Drug Store News
April 20, 2009
Diabetes ‘challenge’ yields health savings
By JIM FREDERICK
Retail pharmacists working with the cooperation of local employer-based health plan sponsors can dramatically reduce the costs of diabetic health care, a major, multi-year demonstration project has found. The result, said project leaders, could be profound changes in the U.S. healthcare delivery model.
Results of the Diabetes Ten City Challenge, released April 6 by the American Pharmacists Association Foundation, show clearly that the intervention and counseling of diabetes patients by trained pharmacists can have a measurable impact on the health costs those patients incur over an extended time period. Buoyed by the results of the long-term demonstration project, APhA will publish the results in a peer-reviewed article in the May/June issue of the Journal of the American Pharmacists Association.
Data gathered by project leaders show that average total healthcare costs were reduced by $1,079 per patient per year, compared with projected costs if the Ten City Challenge program had not been implemented, according to APhA.
Pharmacist coach Dale Klemm demonstrates a foot exam as part of the Diabetes Ten City Challenge, which matches patients to community pharmacist "coaches" who provide hands-on education.
The APhA Foundation launched the Ten City Challenge in 10 U.S. communities in 2005, with support from GlaxoSmithKline. The program was coordinated by HealthMapRx - a partnership of the APhA Foundation and Mirixa Corp. that offers incentive programs to encourage patients with chronic conditions to better manage their conditions. The HealthMapRx programs match patients to community pharmacist "coaches" who provide hands-on education, monitoring and evaluation of health improvements.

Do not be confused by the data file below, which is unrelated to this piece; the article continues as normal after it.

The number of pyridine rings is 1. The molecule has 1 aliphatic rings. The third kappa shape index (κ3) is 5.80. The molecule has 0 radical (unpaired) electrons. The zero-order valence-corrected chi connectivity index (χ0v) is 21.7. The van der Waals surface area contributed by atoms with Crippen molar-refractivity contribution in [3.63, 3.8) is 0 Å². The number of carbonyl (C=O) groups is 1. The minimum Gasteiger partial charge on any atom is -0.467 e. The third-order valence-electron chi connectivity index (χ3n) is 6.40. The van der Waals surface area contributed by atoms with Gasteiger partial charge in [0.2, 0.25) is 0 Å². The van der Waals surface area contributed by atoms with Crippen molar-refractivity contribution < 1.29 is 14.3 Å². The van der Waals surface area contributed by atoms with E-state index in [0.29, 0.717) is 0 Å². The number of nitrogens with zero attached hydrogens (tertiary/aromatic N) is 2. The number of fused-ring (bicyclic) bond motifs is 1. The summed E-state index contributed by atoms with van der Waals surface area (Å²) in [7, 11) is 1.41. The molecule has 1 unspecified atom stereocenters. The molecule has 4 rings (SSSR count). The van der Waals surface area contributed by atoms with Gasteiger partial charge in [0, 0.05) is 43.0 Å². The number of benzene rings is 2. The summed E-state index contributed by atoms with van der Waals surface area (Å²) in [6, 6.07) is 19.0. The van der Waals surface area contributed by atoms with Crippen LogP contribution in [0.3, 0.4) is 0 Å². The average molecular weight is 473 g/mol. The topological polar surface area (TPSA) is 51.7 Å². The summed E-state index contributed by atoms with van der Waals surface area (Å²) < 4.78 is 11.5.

The goal of the Ten City Challenge, according to APhA, "was to fundamentally change the way chronic disease is managed and paid for through a value-based benefit design model "that would" align incentives for all stakeholders," including employer-sponsored health plans.
The results of that effort took a long time to compile and evaluate. But the benefits arising from a regular series of patient interventions by pharmacists participating in the diabetes project were clear and profound.
"Aggregate data for 573 participants, who were in the program for an average of 14.8 months, show patients saved an average of $593 per year on their diabetes medications and supplies," APhA reported.
The program also demonstrated improvements in key clinical measures, according to the group. Among the gains: a 23% increase in the number of participants achieving goals set by the American Diabetes Association; an 11% increase in the number of participants achieving National Cholesterol Education Program goals; and a 39% increase in the number of participants with a combined diastolic/systolic blood pressure goal achievement of 130/80.
“The Diabetes Ten City Challenge demonstrated the power of partnership and the impact of putting patients at the center of their own care," said Toni Fera, director of patient self-management programs for HealthMapRx and lead author of the report.